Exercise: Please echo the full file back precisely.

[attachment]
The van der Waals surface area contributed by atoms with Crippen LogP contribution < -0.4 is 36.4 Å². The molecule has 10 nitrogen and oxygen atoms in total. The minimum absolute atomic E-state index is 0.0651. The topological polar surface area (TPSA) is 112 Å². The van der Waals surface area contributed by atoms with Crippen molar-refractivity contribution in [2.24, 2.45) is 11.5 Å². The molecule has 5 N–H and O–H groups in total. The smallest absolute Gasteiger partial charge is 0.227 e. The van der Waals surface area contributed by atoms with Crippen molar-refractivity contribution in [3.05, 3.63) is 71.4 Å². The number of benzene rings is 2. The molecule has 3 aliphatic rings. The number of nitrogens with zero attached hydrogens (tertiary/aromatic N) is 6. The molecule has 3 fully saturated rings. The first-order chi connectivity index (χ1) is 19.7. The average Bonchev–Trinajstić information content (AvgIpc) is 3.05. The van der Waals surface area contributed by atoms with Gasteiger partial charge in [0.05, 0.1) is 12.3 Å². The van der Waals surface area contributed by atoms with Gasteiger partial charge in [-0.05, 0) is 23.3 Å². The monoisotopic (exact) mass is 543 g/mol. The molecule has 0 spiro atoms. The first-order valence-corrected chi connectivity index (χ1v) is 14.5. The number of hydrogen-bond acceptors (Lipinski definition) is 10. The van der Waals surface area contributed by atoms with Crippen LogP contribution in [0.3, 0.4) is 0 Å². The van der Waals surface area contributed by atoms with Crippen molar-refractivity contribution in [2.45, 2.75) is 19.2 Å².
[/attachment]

The van der Waals surface area contributed by atoms with Crippen LogP contribution < -0.4 is 36.4 Å². The molecule has 10 nitrogen and oxygen atoms in total. The minimum absolute atomic E-state index is 0.0651. The topological polar surface area (TPSA) is 112 Å². The van der Waals surface area contributed by atoms with Crippen molar-refractivity contribution in [2.24, 2.45) is 11.5 Å². The molecule has 5 N–H and O–H groups in total. The smallest absolute Gasteiger partial charge is 0.227 e. The van der Waals surface area contributed by atoms with Crippen molar-refractivity contribution in [3.05, 3.63) is 71.4 Å². The number of benzene rings is 2. The molecule has 3 aliphatic rings. The number of nitrogens with zero attached hydrogens (tertiary/aromatic N) is 6. The molecule has 3 fully saturated rings. The first-order chi connectivity index (χ1) is 19.7. The average Bonchev–Trinajstić information content (AvgIpc) is 3.05. The van der Waals surface area contributed by atoms with Gasteiger partial charge in [0.05, 0.1) is 12.3 Å². The van der Waals surface area contributed by atoms with Gasteiger partial charge in [-0.05, 0) is 23.3 Å². The monoisotopic (exact) mass is 543 g/mol. The molecule has 0 spiro atoms. The first-order valence-corrected chi connectivity index (χ1v) is 14.5. The number of hydrogen-bond acceptors (Lipinski definition) is 10. The van der Waals surface area contributed by atoms with Crippen LogP contribution in [0.3, 0.4) is 0 Å². The van der Waals surface area contributed by atoms with Crippen molar-refractivity contribution in [2.45, 2.75) is 19.2 Å².